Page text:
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Landscape Ecology

, Volume 33, Issue 9, pp 1645–1646 | Cite as

Correction to: Multi-level, multi-scale habitat selection by a wide-ranging, federally threatened snake

  • Javan M. Bauder
  • David R. Breininger
  • M. Rebecca Bolt
  • Michael L. Legare
  • Christopher L. Jenkins
  • Betsie B. Rothermel
  • Kevin McGarigal
Correction
  • 307 Downloads

Correction to: Landscape Ecol (2018) 33:743–763  https://doi.org/10.1007/s10980-018-0631-2

In the original publication of this article, the authors discovered that they mistakenly used urban instead of urban edge rasters for two of their four study areas. As a result, the urban edge covariates in their analyses were a mixture of urban and urban edge making the inferences regarding urban edge in the original publication incorrect. After correctly measuring urban edge, the correct characteristic scale for the Level II analysis was 1100 m and the correct characteristic scales for the Level III analyses were h = 75, 15, 30, and 165 m for breeding and non-breeding season females and males, respectively. The equal weights scenario was the best supported weighting scenario for urban edge. The authors excluded urban edge from the Level II analysis and the Level III analyses for breeding season females and non-breeding season males because of high collinearity (r ≥ 0.65) with other covariates. The authors reran their analyses and found that inferences regarding other covariates and their overall conclusions remained unchanged.

The second paragraph in the Level II subsection of the Methods should read “At Level II, undeveloped (h = 60 m), SD of spring NDVI (radius = 60 m), and wetland edge (h = 15 m) received the strongest support (parameter weights = 0.87, 0.65, and 0.54, respectively) although all had model-averaged 95% CI that overlapped zero. Post-hoc analyses including urban and roads indicated moderate to low support for these covariates (parameter weights = 0.66 and 0.33, respectively, with model-averaged 95% CI overlapping zero). The predictive performance of the top model was high (CCC = 0.91, 0.54–0.98) when cross-validating by site and D2 = 0.11. Model-averaged CCC and D2 across the 90% model set (n = 125) was 0.88 (range = 0.47–0.99) and 0.09 (range = 0.03–0.11), respectively.”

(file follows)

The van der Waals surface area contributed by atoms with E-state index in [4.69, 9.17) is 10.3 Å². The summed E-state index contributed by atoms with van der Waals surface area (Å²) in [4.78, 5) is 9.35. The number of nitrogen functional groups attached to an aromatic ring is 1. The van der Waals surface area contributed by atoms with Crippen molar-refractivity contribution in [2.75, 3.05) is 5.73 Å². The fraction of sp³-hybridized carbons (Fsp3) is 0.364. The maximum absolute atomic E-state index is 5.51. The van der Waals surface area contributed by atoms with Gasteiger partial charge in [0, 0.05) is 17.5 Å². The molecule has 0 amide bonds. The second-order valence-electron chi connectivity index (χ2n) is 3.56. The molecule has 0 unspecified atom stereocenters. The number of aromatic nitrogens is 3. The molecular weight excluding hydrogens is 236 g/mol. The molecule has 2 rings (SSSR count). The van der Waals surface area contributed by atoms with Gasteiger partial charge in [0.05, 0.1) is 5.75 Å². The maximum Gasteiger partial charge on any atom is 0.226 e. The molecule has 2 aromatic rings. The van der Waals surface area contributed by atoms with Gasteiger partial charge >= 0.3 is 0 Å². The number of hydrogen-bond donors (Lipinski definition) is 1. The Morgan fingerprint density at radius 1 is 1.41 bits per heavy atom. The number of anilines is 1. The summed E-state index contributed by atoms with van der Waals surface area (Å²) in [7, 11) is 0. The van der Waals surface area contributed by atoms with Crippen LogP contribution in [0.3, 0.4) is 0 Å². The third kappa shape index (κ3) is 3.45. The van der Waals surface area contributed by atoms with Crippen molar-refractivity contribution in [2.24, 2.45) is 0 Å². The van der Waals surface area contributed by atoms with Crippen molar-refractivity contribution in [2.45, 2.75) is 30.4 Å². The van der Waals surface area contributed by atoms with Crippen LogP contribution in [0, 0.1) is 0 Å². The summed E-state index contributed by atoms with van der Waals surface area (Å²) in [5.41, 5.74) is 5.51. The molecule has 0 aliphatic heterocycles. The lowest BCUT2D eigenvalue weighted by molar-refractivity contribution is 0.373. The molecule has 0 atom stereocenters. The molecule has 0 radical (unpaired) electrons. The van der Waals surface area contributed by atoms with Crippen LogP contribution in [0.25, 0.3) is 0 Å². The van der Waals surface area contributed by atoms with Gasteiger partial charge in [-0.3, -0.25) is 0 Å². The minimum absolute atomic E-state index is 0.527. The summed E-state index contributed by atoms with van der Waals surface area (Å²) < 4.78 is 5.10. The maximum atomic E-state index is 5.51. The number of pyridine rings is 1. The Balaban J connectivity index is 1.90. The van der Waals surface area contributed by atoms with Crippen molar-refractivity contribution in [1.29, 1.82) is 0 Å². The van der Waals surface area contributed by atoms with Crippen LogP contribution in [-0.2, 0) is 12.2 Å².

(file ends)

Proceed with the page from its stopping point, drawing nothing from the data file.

For the Level III analyses, the correct model-averaged beta estimate, 95% CI, and parameter weight for urban edge for non-breeding season females in Table 5 was 0.29, − 0.11 to 0.69, and 0.96, respectively. The correct model-averaged D2 across the 90% model set was 0.22, 0.21, 0.32, and 0.22 for breeding and non-breeding season females and males, respectively. The correct model-averaged CCC was 0.66 (0.59–0.72), 0.73 (0.60–0.82), 0.89 (0.87–0.96), and 0.78 (0.77–0.88) for breeding and non-breeding season females and males, respectively.

The authors also mistakenly reported the median eastern indigo snake (EIS) total home range size in the first paragraph of the Predicted Surfaces section in the Methods. The median EIS total home range size was 144 ha and the radius of the circular Uniform kernel used to approximate a median EIS total home range was 677 m. We deeply apologize for these mistakes and any inconveniences they may cause.

Copyright information

© Springer Nature B.V. 2018

Authors and Affiliations

  • Javan M. Bauder
    • 1
  • David R. Breininger
    • 2
  • M. Rebecca Bolt
    • 3
  • Michael L. Legare
    • 4
  • Christopher L. Jenkins
    • 5
  • Betsie B. Rothermel
    • 6
  • Kevin McGarigal
    • 1
  1. 1.Department of Environmental ConservationUniversity of MassachusettsAmherstUSA
  2. 2.NASA Ecological ProgramsIntegrated Mission Support ServicesKennedy Space CenterUSA
  3. 3.NASA Ecological ProgramsIntegrated Mission Support ServicesKennedy Space CenterUSA
  4. 4.Merritt Island National Wildlife RefugeTitusvilleUSA
  5. 5.The Orianne SocietyTigerUSA
  6. 6.Archbold Biological StationVenusUSA

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